There are many issues which remain unknown concerning the best way to apply antibiotic stewardship to hospitals and the community. The DRIVE-AB European project, in which WAAAR is a partner, is presented by its Academic Chair, Stephan Harbarth, IPC unit, Geneva University Hospital with Benedikt Huttner and Veronica Zanichelli, as the project develops new definitions of responsible antibiotic use. It is a multi-disciplinary and multi-national project. Inge Gyssens, also from the Drive-AB stewardship group, presents with Annelie Monnier, the results of their analysis on education, duration, and access and availability in antibiotic use. Hellen Gelband, Associate Director, Center for Disease Dynamics, Economics & Policy, writes an update on their developing countries initiative called The Global Antibiotic Resistance Partnership which seeks to create local multidisciplinary, multisectoral working groups that become national brain trusts for developing countries.

Access and use of diagnostics

Diagnostic issues are of paramount importance in reducing the overuse of antibiotics. Rosanna Peeling, Chair of Diagnostic Research, London School of Hygiene and Tropical Medicine, a world expert on diagnostics, emphasizes with Debrah Boeras the necessity of providing clinicians with rapid diagnostic tests to accelerate access to diagnosis, differentiate viral and bacterial infections, and check on drug susceptibility, which all contribute to reducing AMR.  The importance of rapid MRSA/SA screening in emergency surgery is developed by Anne Dubouix-Bourandy, from Clinique L’Union in France. Her system also constitutes an exemplary model for the organization of point-of-care diagnostics delivery. Diagnostics are key to TB control as well, as Mario Raviglione states in his article.

AMR and the environment

Anna Maria de Roda Husman, Head of the Environment Department, RIVM in The Netherlands, Joakim Larsson from Sweden’s University of Gothenburg, CARe covers the global issue of risk management in the environment and points out that the topic is becoming important for policy-makers and research funding. Awa Aidara-Kane, Coordinator of the WHO AGISAR Group, with Andre Andremont describe the risk of diffusion of AMR through the food chain), and the contribution of the WHO AGISAR expert group to its control. Tong Zhang, University of Hong Kong, China, provides interesting data on the presence of both antibiotics and resistance genes in wastewater treatment plants, which are nowadays considered a hot spot for AMR, and proposes adapting the treatment of waste.

R&D innovations

Kamini Walia, lead of the AMR surveillance network in India, Council on Medical Research, with CMR’s director, Soumya Swaminathan develops the different aspects of
research and innovation, in both the development of new antibiotics and of new diagnostic strategies. Ongoing R&D initiatives, in particular by the pharmaceutical industry, are presented. Alessandro Lazdins, with Christopher Thomas, Claire Miller and Mark Webber, from the University of Birmingham, present a way to target plasmids by neutralizing plasmid-encoded toxin/anti-toxin systems, without disrupting cell viability. When fully validated, this technique could very well help to reduce the burden of antibiotic resistance.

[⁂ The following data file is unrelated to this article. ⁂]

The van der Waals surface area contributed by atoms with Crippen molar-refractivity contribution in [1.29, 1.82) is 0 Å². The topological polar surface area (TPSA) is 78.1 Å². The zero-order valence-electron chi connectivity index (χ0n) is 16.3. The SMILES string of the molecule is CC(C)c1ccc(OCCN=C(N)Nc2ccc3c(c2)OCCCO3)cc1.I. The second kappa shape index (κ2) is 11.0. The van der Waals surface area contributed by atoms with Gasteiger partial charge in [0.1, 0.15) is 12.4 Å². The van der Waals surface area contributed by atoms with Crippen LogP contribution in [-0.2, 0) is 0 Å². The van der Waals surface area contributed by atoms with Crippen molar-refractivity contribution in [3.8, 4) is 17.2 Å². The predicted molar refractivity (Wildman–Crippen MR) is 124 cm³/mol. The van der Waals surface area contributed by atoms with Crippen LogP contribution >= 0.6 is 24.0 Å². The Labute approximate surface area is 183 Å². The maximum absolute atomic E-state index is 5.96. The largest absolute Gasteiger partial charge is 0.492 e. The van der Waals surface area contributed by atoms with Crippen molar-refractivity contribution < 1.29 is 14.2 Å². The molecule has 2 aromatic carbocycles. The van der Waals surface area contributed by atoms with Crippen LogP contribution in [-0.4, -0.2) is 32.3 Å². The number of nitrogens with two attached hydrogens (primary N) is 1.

Research into alternatives to antibiotics is becoming a fundamental objective. Cassandra Quave, Emory University, reminds us that Nature has been a valuable source of ingredients for traditional medicine for millennia. She has patented a plant-derived product for MRSA. The paper provides an overview of the benefits and challenges in exploring plants as a new source of antimicrobials to use in the fight against AMR. Bacteriophage therapy, presented by Eric Pelfrene of the European Medicine Agency, with Marco Cavaleri, Zigmars Sebirs and Ana Cavaleiro Sanches) represents an interesting alternative to antibiotics, and research is very active in this area. Unfortunately, there are serious limitations and administrative barriers to implementing this therapy in clinical practice, which are discussed here.

From the Ivory Coast, WAAAR member and Africa Desk Director of INPIQS/RIPAQS, Frank Mansour Adeoti reports on the E-Health Africa seminar held in Grand-Bassam, in which the advantages of e-health for care delivery were outlined, with a proposed programme of action for the West African Health Organization (WAHO) on e-health in the face of AMR. ICT could be deployed to assist African countries with AMR, whilst improving their chances of achieving the Sustainable Development Goals for health. The co-authors are the seminars sponsors and speakers from government, NGOs and civil society including Félix Boa Yapo, Director for Health Services, RCI, Serge Coffié, adviser, Telecommunications Ministry, RCI, Mireille Dosso, Director, Pasteur Institute, Stanislas S Kambou, Director, Health Research & Information Systems, WAHO, Joseph Boguifo, Association of Private Clinics, Hyppolite Agboton, African Hospital Network, M Patrick Ismaila Mbengue, GOTIC and Francois Teboul, Visiomed.

We hope that you will enjoy the 2016 edition of AMR